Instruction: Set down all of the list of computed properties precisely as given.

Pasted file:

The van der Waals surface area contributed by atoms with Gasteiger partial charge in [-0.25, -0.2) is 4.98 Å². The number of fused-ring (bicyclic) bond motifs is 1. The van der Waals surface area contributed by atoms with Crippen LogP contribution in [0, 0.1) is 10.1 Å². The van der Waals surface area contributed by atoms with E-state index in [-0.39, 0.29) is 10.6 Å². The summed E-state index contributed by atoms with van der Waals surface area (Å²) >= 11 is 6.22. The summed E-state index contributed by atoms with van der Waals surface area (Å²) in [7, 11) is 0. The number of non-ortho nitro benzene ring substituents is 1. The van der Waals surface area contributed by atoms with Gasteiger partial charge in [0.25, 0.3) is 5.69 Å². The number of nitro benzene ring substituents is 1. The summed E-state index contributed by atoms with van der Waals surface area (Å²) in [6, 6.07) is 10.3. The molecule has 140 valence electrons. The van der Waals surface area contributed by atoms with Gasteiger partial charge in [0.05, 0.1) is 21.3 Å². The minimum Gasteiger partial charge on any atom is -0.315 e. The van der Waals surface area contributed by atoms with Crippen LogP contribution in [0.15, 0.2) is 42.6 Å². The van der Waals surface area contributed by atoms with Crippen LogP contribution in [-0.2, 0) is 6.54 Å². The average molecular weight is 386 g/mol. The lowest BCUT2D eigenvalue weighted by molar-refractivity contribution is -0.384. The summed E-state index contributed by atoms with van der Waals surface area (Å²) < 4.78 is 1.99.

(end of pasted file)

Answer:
The van der Waals surface area contributed by atoms with Gasteiger partial charge in [-0.25, -0.2) is 4.98 Å². The number of fused-ring (bicyclic) bond motifs is 1. The van der Waals surface area contributed by atoms with Crippen LogP contribution in [0, 0.1) is 10.1 Å². The van der Waals surface area contributed by atoms with E-state index in [-0.39, 0.29) is 10.6 Å². The summed E-state index contributed by atoms with van der Waals surface area (Å²) >= 11 is 6.22. The summed E-state index contributed by atoms with van der Waals surface area (Å²) in [7, 11) is 0. The number of non-ortho nitro benzene ring substituents is 1. The van der Waals surface area contributed by atoms with Gasteiger partial charge in [0.25, 0.3) is 5.69 Å². The number of nitro benzene ring substituents is 1. The summed E-state index contributed by atoms with van der Waals surface area (Å²) in [6, 6.07) is 10.3. The molecule has 140 valence electrons. The van der Waals surface area contributed by atoms with Gasteiger partial charge in [0.05, 0.1) is 21.3 Å². The minimum Gasteiger partial charge on any atom is -0.315 e. The van der Waals surface area contributed by atoms with Crippen LogP contribution in [0.15, 0.2) is 42.6 Å². The van der Waals surface area contributed by atoms with Crippen LogP contribution in [-0.2, 0) is 6.54 Å². The average molecular weight is 386 g/mol. The lowest BCUT2D eigenvalue weighted by molar-refractivity contribution is -0.384. The summed E-state index contributed by atoms with van der Waals surface area (Å²) < 4.78 is 1.99.